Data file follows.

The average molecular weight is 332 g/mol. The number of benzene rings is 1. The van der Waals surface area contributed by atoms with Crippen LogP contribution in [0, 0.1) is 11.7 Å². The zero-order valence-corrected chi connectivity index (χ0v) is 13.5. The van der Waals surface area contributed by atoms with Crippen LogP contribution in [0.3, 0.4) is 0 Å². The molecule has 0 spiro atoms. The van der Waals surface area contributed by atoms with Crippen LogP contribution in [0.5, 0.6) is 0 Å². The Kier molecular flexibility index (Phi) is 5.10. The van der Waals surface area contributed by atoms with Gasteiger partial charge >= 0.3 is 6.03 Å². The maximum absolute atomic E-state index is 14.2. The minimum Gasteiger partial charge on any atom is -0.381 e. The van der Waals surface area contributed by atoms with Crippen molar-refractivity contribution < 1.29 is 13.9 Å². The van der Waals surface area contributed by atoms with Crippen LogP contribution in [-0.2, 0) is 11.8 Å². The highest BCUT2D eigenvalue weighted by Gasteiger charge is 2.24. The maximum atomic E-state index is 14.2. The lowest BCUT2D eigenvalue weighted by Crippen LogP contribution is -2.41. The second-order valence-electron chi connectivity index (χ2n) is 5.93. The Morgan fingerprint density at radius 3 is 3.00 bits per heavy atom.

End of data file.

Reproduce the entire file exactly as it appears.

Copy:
The average molecular weight is 332 g/mol. The number of benzene rings is 1. The van der Waals surface area contributed by atoms with Crippen LogP contribution in [0, 0.1) is 11.7 Å². The zero-order valence-corrected chi connectivity index (χ0v) is 13.5. The van der Waals surface area contributed by atoms with Crippen LogP contribution in [0.3, 0.4) is 0 Å². The molecule has 0 spiro atoms. The van der Waals surface area contributed by atoms with Crippen LogP contribution in [0.5, 0.6) is 0 Å². The Kier molecular flexibility index (Phi) is 5.10. The van der Waals surface area contributed by atoms with Gasteiger partial charge >= 0.3 is 6.03 Å². The maximum absolute atomic E-state index is 14.2. The minimum Gasteiger partial charge on any atom is -0.381 e. The van der Waals surface area contributed by atoms with Crippen molar-refractivity contribution < 1.29 is 13.9 Å². The van der Waals surface area contributed by atoms with Crippen LogP contribution in [-0.2, 0) is 11.8 Å². The highest BCUT2D eigenvalue weighted by Gasteiger charge is 2.24. The maximum atomic E-state index is 14.2. The lowest BCUT2D eigenvalue weighted by Crippen LogP contribution is -2.41. The second-order valence-electron chi connectivity index (χ2n) is 5.93. The Morgan fingerprint density at radius 3 is 3.00 bits per heavy atom.